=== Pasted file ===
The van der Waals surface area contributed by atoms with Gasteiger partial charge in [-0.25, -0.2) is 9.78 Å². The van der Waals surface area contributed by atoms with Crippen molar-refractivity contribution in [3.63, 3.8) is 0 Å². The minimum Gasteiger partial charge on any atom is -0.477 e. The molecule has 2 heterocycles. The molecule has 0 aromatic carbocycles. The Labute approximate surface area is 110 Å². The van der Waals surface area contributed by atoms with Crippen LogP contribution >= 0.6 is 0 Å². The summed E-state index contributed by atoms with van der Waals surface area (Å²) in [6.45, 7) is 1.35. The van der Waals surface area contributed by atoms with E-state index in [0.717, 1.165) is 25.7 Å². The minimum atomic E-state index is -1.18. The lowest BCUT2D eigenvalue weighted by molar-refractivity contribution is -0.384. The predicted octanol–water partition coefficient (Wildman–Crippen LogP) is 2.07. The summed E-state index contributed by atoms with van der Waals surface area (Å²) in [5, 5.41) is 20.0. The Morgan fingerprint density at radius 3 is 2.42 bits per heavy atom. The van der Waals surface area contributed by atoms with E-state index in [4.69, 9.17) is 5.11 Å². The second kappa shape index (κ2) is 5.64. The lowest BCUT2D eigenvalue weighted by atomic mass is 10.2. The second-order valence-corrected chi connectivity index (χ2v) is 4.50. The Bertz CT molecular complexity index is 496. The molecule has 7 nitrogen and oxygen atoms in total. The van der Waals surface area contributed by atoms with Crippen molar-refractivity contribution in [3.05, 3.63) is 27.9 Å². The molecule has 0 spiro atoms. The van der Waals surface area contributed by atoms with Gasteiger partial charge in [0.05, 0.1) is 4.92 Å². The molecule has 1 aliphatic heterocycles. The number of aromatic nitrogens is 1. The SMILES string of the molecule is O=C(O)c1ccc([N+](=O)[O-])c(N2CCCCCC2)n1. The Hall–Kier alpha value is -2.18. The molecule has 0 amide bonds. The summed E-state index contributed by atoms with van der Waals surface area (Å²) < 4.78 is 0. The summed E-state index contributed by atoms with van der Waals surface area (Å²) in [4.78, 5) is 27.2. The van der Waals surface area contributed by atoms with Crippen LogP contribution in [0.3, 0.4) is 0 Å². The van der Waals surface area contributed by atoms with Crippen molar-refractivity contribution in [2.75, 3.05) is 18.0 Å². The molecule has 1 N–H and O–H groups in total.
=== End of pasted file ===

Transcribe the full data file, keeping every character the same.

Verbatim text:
The van der Waals surface area contributed by atoms with Gasteiger partial charge in [-0.25, -0.2) is 9.78 Å². The van der Waals surface area contributed by atoms with Crippen molar-refractivity contribution in [3.63, 3.8) is 0 Å². The minimum Gasteiger partial charge on any atom is -0.477 e. The molecule has 2 heterocycles. The molecule has 0 aromatic carbocycles. The Labute approximate surface area is 110 Å². The van der Waals surface area contributed by atoms with Crippen LogP contribution >= 0.6 is 0 Å². The summed E-state index contributed by atoms with van der Waals surface area (Å²) in [6.45, 7) is 1.35. The van der Waals surface area contributed by atoms with E-state index in [0.717, 1.165) is 25.7 Å². The minimum atomic E-state index is -1.18. The lowest BCUT2D eigenvalue weighted by molar-refractivity contribution is -0.384. The predicted octanol–water partition coefficient (Wildman–Crippen LogP) is 2.07. The summed E-state index contributed by atoms with van der Waals surface area (Å²) in [5, 5.41) is 20.0. The Morgan fingerprint density at radius 3 is 2.42 bits per heavy atom. The van der Waals surface area contributed by atoms with E-state index in [4.69, 9.17) is 5.11 Å². The second kappa shape index (κ2) is 5.64. The lowest BCUT2D eigenvalue weighted by atomic mass is 10.2. The second-order valence-corrected chi connectivity index (χ2v) is 4.50. The Bertz CT molecular complexity index is 496. The molecule has 7 nitrogen and oxygen atoms in total. The van der Waals surface area contributed by atoms with Crippen molar-refractivity contribution in [3.05, 3.63) is 27.9 Å². The molecule has 0 spiro atoms. The van der Waals surface area contributed by atoms with Gasteiger partial charge in [0.05, 0.1) is 4.92 Å². The molecule has 1 aliphatic heterocycles. The number of aromatic nitrogens is 1. The SMILES string of the molecule is O=C(O)c1ccc([N+](=O)[O-])c(N2CCCCCC2)n1. The Hall–Kier alpha value is -2.18. The molecule has 0 amide bonds. The summed E-state index contributed by atoms with van der Waals surface area (Å²) < 4.78 is 0. The summed E-state index contributed by atoms with van der Waals surface area (Å²) in [4.78, 5) is 27.2. The van der Waals surface area contributed by atoms with Crippen LogP contribution in [0.3, 0.4) is 0 Å². The van der Waals surface area contributed by atoms with Crippen molar-refractivity contribution in [2.75, 3.05) is 18.0 Å². The molecule has 1 N–H and O–H groups in total.